Boris Johnson faces fresh grief over lockdown-breaching birthday party

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His now-wife Carrie organised a surprise birthday gathering for the Prime Minister in June 2020 – despite the rules forbidding indoor social mixing.

Up to 30 people attended the afternoon get-together in the Cabinet Room at Number 10, where picnic food and cake were served.

Downing Street did not deny the celebration took place but refuted claims that some guests later went up to the PM’s flat.

Mr Johnson “was there for less than ten minutes”, officials said.

The latest allegations emerged as senior civil servant Sue Gray’s finalises her report into accusations about the behaviour of No10 at the peak of the pandemic.

They also surfaced on the day Dominic Cummings revealed he refused to take part in a face-to-face interview for the probe.

Mr Johnson’s former chief adviser insisted on submitting only written evidence, claiming he told Ms Gray: “If we speak the PM will invent nonsense and spin it.”

The former Vote Leave supremo told her: “Let’s keep things in writing.”

ITV News last night reported the latest Partygate allegations, stating the birthday bash came when Mr Johnson returned from a visit to a school in Hertfordshire on June 19, 2020.

Interior designer Lulu Lytle, helping with the controversial redecoration of the PM’s Downing Street flat, was said to have been among the guests.

Carrie was reported to have presented Mr Johnson with a cake for his 56th and led staff in a chorus of Happy Birthday.

Guests ate picnic food from Marks & Spencer during the 20 to 30-minute event.

Nine days earlier, the PM had asked people to stick to lockdown guidance, telling a press conference: “I urge everyone to continue to show restraint and respect the rules which are designed to keep us all safe.

“It’s only because of the restraint that everyone, you all have shown so far, that we are able to move gradually out of this lockdown.”

He added: “It is emphatically not designed for people who don’t qualify to start meeting inside other people’s homes – that remains against the law.”

A couple of months earlier on March 21, 2020, the Prime Minister replied to a letter from Josephine Booth, aged seven, who had cancelled her own birthday party, telling her: “We all have got to do our bit.”

A Downing Street spokesman said: “A group of staff working in No10 that day gathered briefly in the Cabinet Room after a meeting to wish the Prime Minister a happy birthday.”

Responding to the claims about the alleged event later, the spokesman added: “This is totally untrue.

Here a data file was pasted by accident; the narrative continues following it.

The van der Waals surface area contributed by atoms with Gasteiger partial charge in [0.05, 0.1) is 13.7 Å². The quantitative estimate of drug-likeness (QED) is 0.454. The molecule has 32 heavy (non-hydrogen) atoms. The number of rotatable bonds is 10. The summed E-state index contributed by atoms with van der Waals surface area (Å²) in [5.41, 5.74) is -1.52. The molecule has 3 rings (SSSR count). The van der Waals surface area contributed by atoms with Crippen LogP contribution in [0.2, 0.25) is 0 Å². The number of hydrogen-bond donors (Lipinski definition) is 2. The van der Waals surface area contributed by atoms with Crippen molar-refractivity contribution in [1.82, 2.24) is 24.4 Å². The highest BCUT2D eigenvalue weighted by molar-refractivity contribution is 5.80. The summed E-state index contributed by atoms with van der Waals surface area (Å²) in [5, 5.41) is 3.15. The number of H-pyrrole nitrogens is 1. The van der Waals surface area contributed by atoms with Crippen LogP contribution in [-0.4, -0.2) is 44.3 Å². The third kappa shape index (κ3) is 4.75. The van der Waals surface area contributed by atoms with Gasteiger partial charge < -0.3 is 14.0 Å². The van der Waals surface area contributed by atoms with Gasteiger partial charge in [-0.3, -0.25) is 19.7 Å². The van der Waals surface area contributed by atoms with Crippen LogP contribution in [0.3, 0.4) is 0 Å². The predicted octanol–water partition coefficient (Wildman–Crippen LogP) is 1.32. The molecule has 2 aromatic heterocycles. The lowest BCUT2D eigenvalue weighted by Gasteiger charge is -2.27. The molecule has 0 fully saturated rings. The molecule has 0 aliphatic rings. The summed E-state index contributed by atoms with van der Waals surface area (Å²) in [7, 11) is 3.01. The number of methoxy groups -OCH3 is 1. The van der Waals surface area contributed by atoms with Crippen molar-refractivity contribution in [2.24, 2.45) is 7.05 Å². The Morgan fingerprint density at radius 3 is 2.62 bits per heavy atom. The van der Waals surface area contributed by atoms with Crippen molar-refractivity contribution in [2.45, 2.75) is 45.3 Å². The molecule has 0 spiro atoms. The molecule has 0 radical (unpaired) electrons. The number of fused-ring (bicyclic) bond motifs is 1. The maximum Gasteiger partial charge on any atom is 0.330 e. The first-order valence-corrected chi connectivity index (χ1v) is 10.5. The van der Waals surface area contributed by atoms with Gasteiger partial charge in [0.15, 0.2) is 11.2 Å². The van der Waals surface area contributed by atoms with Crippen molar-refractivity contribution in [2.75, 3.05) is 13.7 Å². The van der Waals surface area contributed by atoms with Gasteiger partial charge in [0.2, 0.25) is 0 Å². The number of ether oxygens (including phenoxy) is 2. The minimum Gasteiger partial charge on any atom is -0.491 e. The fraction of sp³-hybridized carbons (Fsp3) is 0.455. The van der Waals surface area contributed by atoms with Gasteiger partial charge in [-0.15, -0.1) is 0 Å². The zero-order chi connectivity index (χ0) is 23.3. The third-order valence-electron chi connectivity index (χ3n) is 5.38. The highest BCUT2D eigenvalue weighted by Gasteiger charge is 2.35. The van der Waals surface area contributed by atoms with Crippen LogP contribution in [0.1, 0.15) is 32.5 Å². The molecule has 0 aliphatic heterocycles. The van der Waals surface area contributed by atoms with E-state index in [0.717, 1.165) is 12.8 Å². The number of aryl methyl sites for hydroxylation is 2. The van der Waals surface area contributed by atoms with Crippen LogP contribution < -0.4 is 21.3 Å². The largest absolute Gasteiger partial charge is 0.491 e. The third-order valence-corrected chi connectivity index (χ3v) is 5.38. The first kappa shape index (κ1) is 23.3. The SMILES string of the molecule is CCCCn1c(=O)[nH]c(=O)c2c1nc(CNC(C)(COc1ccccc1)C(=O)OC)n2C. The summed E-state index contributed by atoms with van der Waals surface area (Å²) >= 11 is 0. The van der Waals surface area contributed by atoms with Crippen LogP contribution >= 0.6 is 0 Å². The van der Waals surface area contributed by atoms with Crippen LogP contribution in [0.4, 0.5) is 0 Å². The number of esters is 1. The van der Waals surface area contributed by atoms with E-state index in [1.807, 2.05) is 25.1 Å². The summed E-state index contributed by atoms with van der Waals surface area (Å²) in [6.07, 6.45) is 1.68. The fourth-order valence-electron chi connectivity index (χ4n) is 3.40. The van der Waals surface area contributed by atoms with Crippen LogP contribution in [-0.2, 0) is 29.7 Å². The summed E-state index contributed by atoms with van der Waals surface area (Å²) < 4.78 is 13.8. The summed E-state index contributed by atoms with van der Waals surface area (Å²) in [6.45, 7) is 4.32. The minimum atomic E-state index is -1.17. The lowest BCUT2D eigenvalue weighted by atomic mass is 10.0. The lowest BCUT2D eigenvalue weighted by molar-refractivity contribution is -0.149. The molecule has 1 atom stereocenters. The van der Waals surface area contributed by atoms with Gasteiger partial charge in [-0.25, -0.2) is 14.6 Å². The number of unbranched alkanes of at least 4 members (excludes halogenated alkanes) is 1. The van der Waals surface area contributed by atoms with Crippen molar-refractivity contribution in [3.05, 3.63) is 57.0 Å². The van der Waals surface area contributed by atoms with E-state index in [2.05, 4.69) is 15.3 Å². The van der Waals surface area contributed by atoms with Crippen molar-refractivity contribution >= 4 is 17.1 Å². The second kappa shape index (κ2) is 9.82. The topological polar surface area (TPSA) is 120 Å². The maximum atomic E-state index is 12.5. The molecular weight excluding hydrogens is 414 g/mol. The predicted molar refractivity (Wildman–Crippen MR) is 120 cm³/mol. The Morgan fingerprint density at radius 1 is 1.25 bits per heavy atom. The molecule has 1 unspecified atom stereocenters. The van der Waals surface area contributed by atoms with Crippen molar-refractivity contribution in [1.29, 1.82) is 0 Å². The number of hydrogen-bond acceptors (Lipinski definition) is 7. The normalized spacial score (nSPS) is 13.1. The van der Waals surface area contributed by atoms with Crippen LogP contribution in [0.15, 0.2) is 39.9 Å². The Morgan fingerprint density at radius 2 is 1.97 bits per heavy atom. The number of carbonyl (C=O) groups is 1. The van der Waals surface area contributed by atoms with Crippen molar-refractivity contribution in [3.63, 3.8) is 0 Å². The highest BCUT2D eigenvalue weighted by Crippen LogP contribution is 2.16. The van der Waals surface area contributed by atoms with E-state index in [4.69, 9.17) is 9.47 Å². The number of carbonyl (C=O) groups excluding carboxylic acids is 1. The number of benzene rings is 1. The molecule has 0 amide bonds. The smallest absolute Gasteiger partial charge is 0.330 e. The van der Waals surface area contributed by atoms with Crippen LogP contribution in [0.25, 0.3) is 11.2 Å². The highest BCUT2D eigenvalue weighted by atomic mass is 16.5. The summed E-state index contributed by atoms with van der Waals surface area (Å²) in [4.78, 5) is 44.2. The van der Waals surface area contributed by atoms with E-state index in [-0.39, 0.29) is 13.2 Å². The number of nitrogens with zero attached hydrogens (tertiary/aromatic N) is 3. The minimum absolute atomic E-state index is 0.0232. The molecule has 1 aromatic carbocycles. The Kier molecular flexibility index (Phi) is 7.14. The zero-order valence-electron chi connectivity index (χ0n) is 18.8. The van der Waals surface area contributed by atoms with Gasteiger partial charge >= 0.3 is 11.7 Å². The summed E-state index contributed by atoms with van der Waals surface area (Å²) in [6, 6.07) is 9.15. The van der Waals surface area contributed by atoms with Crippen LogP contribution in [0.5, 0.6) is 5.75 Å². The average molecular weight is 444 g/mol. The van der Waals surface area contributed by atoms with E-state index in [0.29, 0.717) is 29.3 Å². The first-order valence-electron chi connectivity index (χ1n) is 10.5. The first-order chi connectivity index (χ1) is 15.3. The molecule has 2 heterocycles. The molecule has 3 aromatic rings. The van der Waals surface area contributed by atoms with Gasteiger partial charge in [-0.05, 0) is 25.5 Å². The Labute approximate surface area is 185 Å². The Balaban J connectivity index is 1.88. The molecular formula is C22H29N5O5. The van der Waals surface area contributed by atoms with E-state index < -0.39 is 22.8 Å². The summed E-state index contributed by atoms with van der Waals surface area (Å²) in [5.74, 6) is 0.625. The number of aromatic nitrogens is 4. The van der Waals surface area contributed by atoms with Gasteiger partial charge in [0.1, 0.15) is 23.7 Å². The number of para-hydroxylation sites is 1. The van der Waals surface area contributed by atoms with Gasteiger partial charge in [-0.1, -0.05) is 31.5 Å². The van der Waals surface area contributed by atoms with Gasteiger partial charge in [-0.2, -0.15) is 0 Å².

“In line with the rules at the time, the Prime Minister hosted a small number of family members outside that evening.”

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But Labour leader Sir Keir Starmer said: “This is yet more evidence that we have got a Prime Minister who believes that the rules that he made don’t apply to him. And so we have got a Prime Minister and a Government who spend their whole time mopping up sleaze and deceit. We cannot afford to go on with this chaotic, rudderless Government.The Prime Minister is a national distraction and he’s got to go.”

But Culture Secretary Nadine Dorries later tweeted: “So, when people in an office buy a cake in the middle of the afternoon for someone else they are working in the office with and stop for ten minutes to sing Happy Birthday and then go back to their desks, this is now called a party?”

Mr Johnson, already under pressure over the May 2020 Downing Street garden event, is now even more nervously awaiting the Ms Gray’s Cabinet Office report.

Tory backbenchers suggest its findings will prove decisive in whether the PM can keep his job due to the backlash.

Mr Cummings, sacked from his role in November 2020, last week suggested he was prepared to “swear under oath” that Mr Johnson was warned in advance that gatherings were being planned but failed to act.

The one-time Government aide yesterday explained on his blog why he would not speak to Ms Gray. He wrote: “If we speak, the PM will invent nonsense and spin it to the media and you and I will both have problems.

“Let’s keep everything in writing, therefore he cannot invent things I’ve supposedly said to you, there is only a written record, this makes both our lives easier.

“She agreed. So I have answered questions in writing and will answer further questions in writing if she wants.” Mr Cummings went on to express misgivings about Downing Street overseeing the publication of Ms Gray’s report, claiming: “I know others are very worried about handing things to the Cabinet Office because they know the PM will see everything.”

He suggested that “many officials are desperate” to force out Mr Johnson.

Lib Dem Deputy Leader Daisy Cooper said: “Cummings’ decision not to speak to Sue Gray about the parties in No10 only serves to highlight again what a sham process this is, with the person in charge of the investigation unable to compel people to give evidence.”

Senior Tory MP David Davis, who last week called on Mr Johnson to go, said he was waiting for the outcome of the Ms Gray’s report before making a final decision on whether he thinks the PM should quit.

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